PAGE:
Ongoing research and discoveries in the life sciences -- the latest and most promising involving synthetic biology -- have led to extraordinary advances that will benefit society. But criminals and terrorists could manipulate such advances to disrupt public safety and national security. Since its founding in 1923, Interpol has learned that the most effective way to keep up with a constantly changing world is by engaging law enforcement and consulting experts in its 190 member countries. Effective solutions to new global security threats require the exchange of information and intelligence. As the methods criminals employ have developed, so, too, has Interpol’s capacity for deploying new strategies and offering assistance to stop them.
To reduce the risks associated with the potential abuse of scientific developments, researchers and the policymakers in national governments and international entities responsible for the oversight of such research have to understand how criminals could use these emerging technologies. Through innovations in the field of synthetic biology, scientists can now design and engineer new biological parts, devices, and systems and redesign existing ones for other purposes. But there is always the possibility that a person with malicious intentions could co-opt those same innovations, which carry no inherent danger, and use them to cause harm. In response, Interpol has developed strategies to assist law enforcement and experts in the health and scientific communities in confronting this threat and raise awareness of the stakes of criminal exploitation.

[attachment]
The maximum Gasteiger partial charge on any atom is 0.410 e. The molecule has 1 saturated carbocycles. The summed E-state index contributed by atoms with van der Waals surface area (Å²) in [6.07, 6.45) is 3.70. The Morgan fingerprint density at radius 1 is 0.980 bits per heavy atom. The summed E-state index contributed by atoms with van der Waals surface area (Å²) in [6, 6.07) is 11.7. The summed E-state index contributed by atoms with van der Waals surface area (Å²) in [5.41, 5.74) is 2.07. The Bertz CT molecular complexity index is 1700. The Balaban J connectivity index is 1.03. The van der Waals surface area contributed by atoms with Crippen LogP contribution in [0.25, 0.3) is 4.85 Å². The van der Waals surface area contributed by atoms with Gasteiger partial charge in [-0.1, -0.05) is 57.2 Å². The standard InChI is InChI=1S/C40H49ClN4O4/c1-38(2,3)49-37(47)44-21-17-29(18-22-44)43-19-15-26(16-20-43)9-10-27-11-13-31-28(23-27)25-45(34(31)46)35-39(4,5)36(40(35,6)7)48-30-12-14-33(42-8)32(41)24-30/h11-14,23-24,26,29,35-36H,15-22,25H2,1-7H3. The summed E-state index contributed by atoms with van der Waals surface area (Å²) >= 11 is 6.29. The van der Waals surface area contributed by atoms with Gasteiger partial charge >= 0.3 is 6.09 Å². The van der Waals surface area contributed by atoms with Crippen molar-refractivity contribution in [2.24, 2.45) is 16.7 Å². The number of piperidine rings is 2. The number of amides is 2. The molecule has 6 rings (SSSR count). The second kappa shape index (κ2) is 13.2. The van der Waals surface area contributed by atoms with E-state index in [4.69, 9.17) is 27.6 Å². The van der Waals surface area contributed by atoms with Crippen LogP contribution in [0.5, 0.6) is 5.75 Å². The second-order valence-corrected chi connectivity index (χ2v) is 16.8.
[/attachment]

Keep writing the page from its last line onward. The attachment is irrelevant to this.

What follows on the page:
As the world’s largest international police organization, Interpol knows from its past experience in combating cybercrime, the trafficking of illicit goods, maritime piracy, and other criminal activities that a strategy in one country is not necessarily right for another. Some countries have more advanced law enforcement methods and agencies; others have little or no synthetic biological activities to even regulate. Still, law enforcement officials around the world should learn how to gauge future threats and how to mitigate them and prepare for the consequences of a biological attack in a neighboring country or their